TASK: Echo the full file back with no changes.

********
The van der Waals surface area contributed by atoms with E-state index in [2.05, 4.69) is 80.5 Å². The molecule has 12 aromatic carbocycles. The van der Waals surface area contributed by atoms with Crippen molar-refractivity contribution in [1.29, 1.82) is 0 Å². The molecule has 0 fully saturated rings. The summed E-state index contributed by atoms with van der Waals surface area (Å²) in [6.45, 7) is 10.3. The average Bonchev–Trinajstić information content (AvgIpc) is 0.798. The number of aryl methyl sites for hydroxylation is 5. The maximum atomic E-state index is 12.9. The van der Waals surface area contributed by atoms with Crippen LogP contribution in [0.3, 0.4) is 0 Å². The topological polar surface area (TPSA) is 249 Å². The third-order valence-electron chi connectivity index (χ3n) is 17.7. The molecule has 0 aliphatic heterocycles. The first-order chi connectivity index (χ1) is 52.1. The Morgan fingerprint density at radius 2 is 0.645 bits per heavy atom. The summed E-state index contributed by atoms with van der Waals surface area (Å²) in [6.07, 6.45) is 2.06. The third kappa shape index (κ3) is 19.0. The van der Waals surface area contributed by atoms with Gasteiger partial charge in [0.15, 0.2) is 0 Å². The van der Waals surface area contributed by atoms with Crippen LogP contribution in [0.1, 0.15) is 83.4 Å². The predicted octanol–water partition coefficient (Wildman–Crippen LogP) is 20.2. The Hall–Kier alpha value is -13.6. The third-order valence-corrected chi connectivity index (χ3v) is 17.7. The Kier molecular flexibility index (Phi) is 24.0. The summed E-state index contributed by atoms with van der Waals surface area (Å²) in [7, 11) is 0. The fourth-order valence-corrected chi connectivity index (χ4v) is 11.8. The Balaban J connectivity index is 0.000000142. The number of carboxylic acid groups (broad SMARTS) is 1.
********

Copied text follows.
The van der Waals surface area contributed by atoms with E-state index in [2.05, 4.69) is 80.5 Å². The molecule has 12 aromatic carbocycles. The van der Waals surface area contributed by atoms with Crippen molar-refractivity contribution in [1.29, 1.82) is 0 Å². The molecule has 0 fully saturated rings. The summed E-state index contributed by atoms with van der Waals surface area (Å²) in [6.45, 7) is 10.3. The average Bonchev–Trinajstić information content (AvgIpc) is 0.798. The number of aryl methyl sites for hydroxylation is 5. The maximum atomic E-state index is 12.9. The van der Waals surface area contributed by atoms with Crippen LogP contribution in [0.3, 0.4) is 0 Å². The topological polar surface area (TPSA) is 249 Å². The third-order valence-electron chi connectivity index (χ3n) is 17.7. The molecule has 0 aliphatic heterocycles. The first-order chi connectivity index (χ1) is 52.1. The Morgan fingerprint density at radius 2 is 0.645 bits per heavy atom. The summed E-state index contributed by atoms with van der Waals surface area (Å²) in [6.07, 6.45) is 2.06. The third kappa shape index (κ3) is 19.0. The van der Waals surface area contributed by atoms with Gasteiger partial charge in [0.15, 0.2) is 0 Å². The van der Waals surface area contributed by atoms with Crippen LogP contribution in [0.1, 0.15) is 83.4 Å². The predicted octanol–water partition coefficient (Wildman–Crippen LogP) is 20.2. The Hall–Kier alpha value is -13.6. The third-order valence-corrected chi connectivity index (χ3v) is 17.7. The Kier molecular flexibility index (Phi) is 24.0. The summed E-state index contributed by atoms with van der Waals surface area (Å²) in [7, 11) is 0. The fourth-order valence-corrected chi connectivity index (χ4v) is 11.8. The Balaban J connectivity index is 0.000000142. The number of carboxylic acid groups (broad SMARTS) is 1.